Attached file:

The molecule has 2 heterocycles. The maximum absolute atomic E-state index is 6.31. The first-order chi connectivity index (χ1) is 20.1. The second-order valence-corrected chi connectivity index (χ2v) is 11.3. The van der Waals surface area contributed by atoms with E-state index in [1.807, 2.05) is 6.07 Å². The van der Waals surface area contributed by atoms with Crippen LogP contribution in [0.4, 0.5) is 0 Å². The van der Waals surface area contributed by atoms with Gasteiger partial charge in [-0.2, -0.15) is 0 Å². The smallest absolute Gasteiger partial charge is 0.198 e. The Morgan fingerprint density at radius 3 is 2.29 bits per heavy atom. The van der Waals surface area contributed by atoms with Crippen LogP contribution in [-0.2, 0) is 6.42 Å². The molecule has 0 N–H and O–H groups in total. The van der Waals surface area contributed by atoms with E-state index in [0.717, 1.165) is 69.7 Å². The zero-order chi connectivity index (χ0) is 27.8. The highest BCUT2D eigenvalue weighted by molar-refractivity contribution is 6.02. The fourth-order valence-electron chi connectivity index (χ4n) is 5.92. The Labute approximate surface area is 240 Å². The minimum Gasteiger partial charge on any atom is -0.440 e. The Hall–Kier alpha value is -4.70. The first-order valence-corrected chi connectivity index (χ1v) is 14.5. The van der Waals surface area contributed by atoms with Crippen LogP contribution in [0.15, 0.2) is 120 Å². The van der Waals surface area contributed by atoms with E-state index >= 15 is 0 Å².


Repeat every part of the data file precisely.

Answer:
The molecule has 2 heterocycles. The maximum absolute atomic E-state index is 6.31. The first-order chi connectivity index (χ1) is 20.1. The second-order valence-corrected chi connectivity index (χ2v) is 11.3. The van der Waals surface area contributed by atoms with E-state index in [1.807, 2.05) is 6.07 Å². The van der Waals surface area contributed by atoms with Crippen LogP contribution in [0.4, 0.5) is 0 Å². The van der Waals surface area contributed by atoms with Gasteiger partial charge in [-0.2, -0.15) is 0 Å². The smallest absolute Gasteiger partial charge is 0.198 e. The Morgan fingerprint density at radius 3 is 2.29 bits per heavy atom. The van der Waals surface area contributed by atoms with Crippen LogP contribution in [-0.2, 0) is 6.42 Å². The molecule has 0 N–H and O–H groups in total. The van der Waals surface area contributed by atoms with E-state index in [0.717, 1.165) is 69.7 Å². The zero-order chi connectivity index (χ0) is 27.8. The highest BCUT2D eigenvalue weighted by molar-refractivity contribution is 6.02. The fourth-order valence-electron chi connectivity index (χ4n) is 5.92. The Labute approximate surface area is 240 Å². The minimum Gasteiger partial charge on any atom is -0.440 e. The Hall–Kier alpha value is -4.70. The first-order valence-corrected chi connectivity index (χ1v) is 14.5. The van der Waals surface area contributed by atoms with Crippen LogP contribution in [0.15, 0.2) is 120 Å². The van der Waals surface area contributed by atoms with E-state index >= 15 is 0 Å².